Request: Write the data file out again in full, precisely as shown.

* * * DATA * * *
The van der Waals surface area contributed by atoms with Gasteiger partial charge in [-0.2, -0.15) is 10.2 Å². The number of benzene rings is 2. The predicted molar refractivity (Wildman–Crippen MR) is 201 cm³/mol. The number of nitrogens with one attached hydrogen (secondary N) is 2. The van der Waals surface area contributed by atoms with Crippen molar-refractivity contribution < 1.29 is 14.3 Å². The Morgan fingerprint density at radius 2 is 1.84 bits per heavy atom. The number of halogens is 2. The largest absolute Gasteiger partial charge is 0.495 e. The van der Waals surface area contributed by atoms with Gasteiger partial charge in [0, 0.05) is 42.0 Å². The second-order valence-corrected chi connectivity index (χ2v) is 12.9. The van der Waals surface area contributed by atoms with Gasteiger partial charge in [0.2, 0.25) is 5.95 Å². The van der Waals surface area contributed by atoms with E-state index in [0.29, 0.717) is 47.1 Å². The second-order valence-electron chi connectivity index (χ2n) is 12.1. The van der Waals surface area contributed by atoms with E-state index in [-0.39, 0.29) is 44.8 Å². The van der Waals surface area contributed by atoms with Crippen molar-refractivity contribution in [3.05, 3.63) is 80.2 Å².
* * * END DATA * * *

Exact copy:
The van der Waals surface area contributed by atoms with Gasteiger partial charge in [-0.2, -0.15) is 10.2 Å². The number of benzene rings is 2. The predicted molar refractivity (Wildman–Crippen MR) is 201 cm³/mol. The number of nitrogens with one attached hydrogen (secondary N) is 2. The van der Waals surface area contributed by atoms with Crippen molar-refractivity contribution < 1.29 is 14.3 Å². The Morgan fingerprint density at radius 2 is 1.84 bits per heavy atom. The number of halogens is 2. The largest absolute Gasteiger partial charge is 0.495 e. The van der Waals surface area contributed by atoms with Gasteiger partial charge in [0, 0.05) is 42.0 Å². The second-order valence-corrected chi connectivity index (χ2v) is 12.9. The van der Waals surface area contributed by atoms with Gasteiger partial charge in [0.2, 0.25) is 5.95 Å². The van der Waals surface area contributed by atoms with E-state index in [0.29, 0.717) is 47.1 Å². The second-order valence-electron chi connectivity index (χ2n) is 12.1. The van der Waals surface area contributed by atoms with E-state index in [-0.39, 0.29) is 44.8 Å². The van der Waals surface area contributed by atoms with Crippen molar-refractivity contribution in [3.05, 3.63) is 80.2 Å².